General Teacher Preparation Policy
The state should ensure that teacher preparation programs provide teacher candidates with a high quality clinical experience. The bar for this goal was raised in 2017.
Cooperating Teacher Requirements:
The District of Columbia does not have regulations regarding the requirements of cooperating teachers.
Clinical Practice Duration: The District of Columbia does not have regulations about the duration of student teaching.
Clinical Practice Assignment: The District of Columbia's program-approval standards require that clinical practice experiences are "sufficiently extensive and intensive for candidates to develop and demonstrate proficiency in the professional roles for which they are preparing and/or employed." All applications for specific subject areas require programs to demonstrate how each program standard will be addressed in a candidate's field experience. However, clinical practice experience is not required at multiple grade levels for the K-12 special education categorical and non-categorical licenses.
District of Columbia Municipal Regulations Title 5A Subject Area Standards Maps https://osse.dc.gov/service/guidance-preparing-subject-area-program-proposals
Ensure that cooperating teachers have demonstrated evidence of effectiveness as measured by student learning.
In addition to the ability to mentor an adult, cooperating teachers in the District of Columbia should also be carefully screened for their capacity to further student achievement. Research indicates that the only aspect of a student teaching arrangement that has been shown to have an impact on student achievement is the positive effect of selection of the cooperating teacher by the preparation program, rather than by the student teacher or school district staff.
Use evidence from the District of Columbia's teacher evaluation system to select cooperating teachers.
The District of Columbia requires consideration of some objective measures of student growth in its teacher evaluation system. The District should therefore require that evaluation results, which provide evidence of effectiveness in the classroom, be used to select effective cooperating teachers.
Require teacher candidates to spend at least 10 weeks student teaching.
The District of Columbia should require a summative clinical experience for all prospective teachers. Student teaching should be a full-time commitment; requiring coursework and student teaching simultaneously does a disservice to both.
Require clinical practice experience in at least two different developmental grade levels for licenses with overly broad grade spans.
Given the broad range of students included under the District of Columbia's K-12 special education licenses, it is important that the District's clinical practice requirements include experience in multiple grade levels. It is especially critical for special education teacher candidates to gain experience with a variety of students with disabilities across the spectrum, and in multiple grade levels.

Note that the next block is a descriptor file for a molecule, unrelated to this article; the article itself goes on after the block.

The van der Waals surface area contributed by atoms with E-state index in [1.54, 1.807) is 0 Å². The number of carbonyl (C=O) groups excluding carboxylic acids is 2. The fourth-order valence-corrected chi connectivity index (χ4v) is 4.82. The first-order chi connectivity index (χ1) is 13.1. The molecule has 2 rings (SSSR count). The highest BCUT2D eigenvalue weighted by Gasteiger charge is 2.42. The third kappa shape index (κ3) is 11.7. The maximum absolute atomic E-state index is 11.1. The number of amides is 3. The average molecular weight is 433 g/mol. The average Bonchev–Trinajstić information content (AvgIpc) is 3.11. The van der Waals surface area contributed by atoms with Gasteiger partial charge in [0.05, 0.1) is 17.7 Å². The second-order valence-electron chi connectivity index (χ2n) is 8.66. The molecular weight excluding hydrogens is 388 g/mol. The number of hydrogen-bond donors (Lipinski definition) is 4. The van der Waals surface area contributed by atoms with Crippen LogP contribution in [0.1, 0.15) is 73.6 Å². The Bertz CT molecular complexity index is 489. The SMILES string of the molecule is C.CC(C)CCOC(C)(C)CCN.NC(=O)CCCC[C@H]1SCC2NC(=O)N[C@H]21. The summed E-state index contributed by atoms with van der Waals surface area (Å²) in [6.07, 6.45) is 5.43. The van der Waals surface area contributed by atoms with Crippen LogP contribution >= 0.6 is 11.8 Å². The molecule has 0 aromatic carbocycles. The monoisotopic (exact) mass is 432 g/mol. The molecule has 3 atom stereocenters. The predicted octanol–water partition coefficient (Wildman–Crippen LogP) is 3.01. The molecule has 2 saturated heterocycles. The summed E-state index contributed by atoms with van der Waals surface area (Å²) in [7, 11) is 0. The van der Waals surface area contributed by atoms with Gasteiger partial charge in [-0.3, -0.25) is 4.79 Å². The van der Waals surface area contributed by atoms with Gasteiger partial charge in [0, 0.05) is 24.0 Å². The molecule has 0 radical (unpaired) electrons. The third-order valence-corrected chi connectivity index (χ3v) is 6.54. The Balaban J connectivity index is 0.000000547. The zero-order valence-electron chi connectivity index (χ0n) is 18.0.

The District of Columbia was helpful in providing NCTQ with facts that enhanced this analysis. In addition, the District indicated that it allows its approved educator preparation programs autonomy and flexibility in their specific program design. There are no regulations regarding cooperating teachers since there are multiple pathways for educator preparation to include the non-traditional route, where the candidate serves as the teacher of record.
The District of Columbia added that it does not set parameters for the duration of student teaching. Field experience and clinical practice standards are outlined in the Organizational Standards and in the applicable Subject Area Standards guidance for educator preparation programs.
1E: Student Teaching
The stakes are too high for student teaching requirements to be left to chance. Student teaching is the final clinical experience of teacher preparation, and teacher candidates have only one chance to experience the best possible placement. Student teaching will shape their own performance as teachers and help determine the type of school in which they will choose to teach. A mediocre student teaching experience, let alone a disastrous one, can never be undone.
Central to the quality of the student teaching experience is the classroom teacher who serves as the teacher candidate's mentor, or cooperating teacher. Only strong teachers with evidence of their effectiveness, as assessed by objective measures of student learning and by their principals, should be able to serve as cooperating teachers. Yet placement is much more likely to be the luck of the draw. Reports by NCTQ, including Student Teaching in the United States and the Teacher Prep Review,
found most teacher preparation programs fail to require that cooperating teachers must be effective instructors.